Construction of the $11bn Metro Rail tunnel with five new underground stations is underway.

Though, Premier Andrews already has some significant infrastructure projects in the pipeline, for Victoria, the conversation is probably not about cutting people intake but about managing it better.

It remains to be seen what numbers are proposed by Mr Andrews by January 31, 2019.

At COAG, immigration expert Professor Peter McDonald told state Premiers that cutting migration would hurt the economy.

He however, confirmed that chopping intake numbers by 30, 000 would not be a disaster.

“I don’t think the Prime Minister should cut migration,” Professor McDonald of Australian National University told The New Daily.

“[But] chopping it by 30,000 is not a complete disaster. It’s not 70,000, as some people have suggested.”

Australia’s migration program is currently capped at 190,000 for the 2018-2019 year.

Professor McDonald said that it would be pointless to cut migration to Sydney and Melbourne. “If there was to be some way that migration was lowered to Sydney and Melbourne but there was still strong labour demand in Sydney and Melbourne, then people would move there from the rest of Australia,” he said.

“Which people are already doing, but on a larger scale.”

Professor McDonald also said that migration was vital to support Australia’s ageing population. “That was by 2050 – through the impact of immigration on the ageing of the population,” he said.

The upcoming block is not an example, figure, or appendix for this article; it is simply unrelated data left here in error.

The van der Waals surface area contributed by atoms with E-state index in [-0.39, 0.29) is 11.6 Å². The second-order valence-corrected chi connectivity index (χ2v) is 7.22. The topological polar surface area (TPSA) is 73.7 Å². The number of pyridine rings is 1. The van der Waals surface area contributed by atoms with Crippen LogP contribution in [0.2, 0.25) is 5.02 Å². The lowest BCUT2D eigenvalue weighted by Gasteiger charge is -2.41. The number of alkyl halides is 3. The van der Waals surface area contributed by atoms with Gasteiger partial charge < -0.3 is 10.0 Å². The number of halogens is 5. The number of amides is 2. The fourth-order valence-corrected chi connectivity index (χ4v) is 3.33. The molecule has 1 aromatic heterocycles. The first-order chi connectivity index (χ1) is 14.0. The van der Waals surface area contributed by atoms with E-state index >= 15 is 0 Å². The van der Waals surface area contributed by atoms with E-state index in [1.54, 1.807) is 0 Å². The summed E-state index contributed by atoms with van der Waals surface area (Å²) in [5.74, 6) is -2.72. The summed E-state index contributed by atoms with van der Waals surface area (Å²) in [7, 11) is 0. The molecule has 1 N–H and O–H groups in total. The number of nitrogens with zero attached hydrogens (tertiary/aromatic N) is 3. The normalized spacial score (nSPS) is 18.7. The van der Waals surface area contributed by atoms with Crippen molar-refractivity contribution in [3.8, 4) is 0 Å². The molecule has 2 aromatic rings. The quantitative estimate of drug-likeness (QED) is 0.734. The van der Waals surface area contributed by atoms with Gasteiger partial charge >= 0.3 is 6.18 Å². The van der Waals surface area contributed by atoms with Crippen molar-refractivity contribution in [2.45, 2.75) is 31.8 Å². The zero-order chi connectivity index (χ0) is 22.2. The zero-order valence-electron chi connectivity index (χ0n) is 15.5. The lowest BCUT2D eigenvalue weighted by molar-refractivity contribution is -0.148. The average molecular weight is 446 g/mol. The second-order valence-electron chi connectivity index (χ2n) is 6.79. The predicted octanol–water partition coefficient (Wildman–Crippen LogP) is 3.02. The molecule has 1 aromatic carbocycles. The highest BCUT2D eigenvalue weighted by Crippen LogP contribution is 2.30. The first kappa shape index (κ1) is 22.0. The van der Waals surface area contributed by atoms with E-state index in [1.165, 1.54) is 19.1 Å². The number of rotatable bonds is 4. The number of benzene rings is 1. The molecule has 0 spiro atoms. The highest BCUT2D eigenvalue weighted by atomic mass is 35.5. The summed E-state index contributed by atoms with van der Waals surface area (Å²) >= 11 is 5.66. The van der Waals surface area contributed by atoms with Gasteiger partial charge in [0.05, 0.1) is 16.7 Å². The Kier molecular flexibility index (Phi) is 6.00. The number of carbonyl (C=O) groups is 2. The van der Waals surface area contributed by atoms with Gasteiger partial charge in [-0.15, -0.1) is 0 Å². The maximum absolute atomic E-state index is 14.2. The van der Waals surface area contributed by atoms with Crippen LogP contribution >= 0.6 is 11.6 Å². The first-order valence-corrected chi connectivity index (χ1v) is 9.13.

Predicting a labour supply problem, Professor McDonald said Australia should maintain its current immigration levels. “In the next decade, Australia is facing a labour supply crunch. We’ve got about two million workers leaving the workforce, retiring – that’s the baby-boomer generation,” he said.

“Because of the lower number of births, and in the 1990s people stayed in education longer … we have a real labour supply crunch and the only way we are going to deal with that is through migration.”

The Federation of Ethnic Communities’ Councils of Australia (FECCA) also said today, that the Prime Minister’s snap decision to cut immigration numbers by 30,000 showed a lack of leadership and was driven by dubious polling.

Mary Patetsos, Chairperson FECCA, said that at a “time when leadership is required, we see Prime Minister Scott Morrison reacting to a divisive agenda.

“Our strong immigration level is vital to Australia’s economic growth, something Mr Morrison himself emphasised earlier this year when he declared that cutting immigration would negatively impact the Budget, that it would ‘hit the bottom line, the deficit’

“Instead of now declaring ‘enough, enough, enough’, Mr Morrison should be showing national leadership with a comprehensive plan to improve the nation’s infrastructure so that it can service a growing, prosperous nation.

“It is not good enough for the nation’s Prime Minister to abandon long-term vision for our future and opt for short-term populist politics.

Nidhi Mehta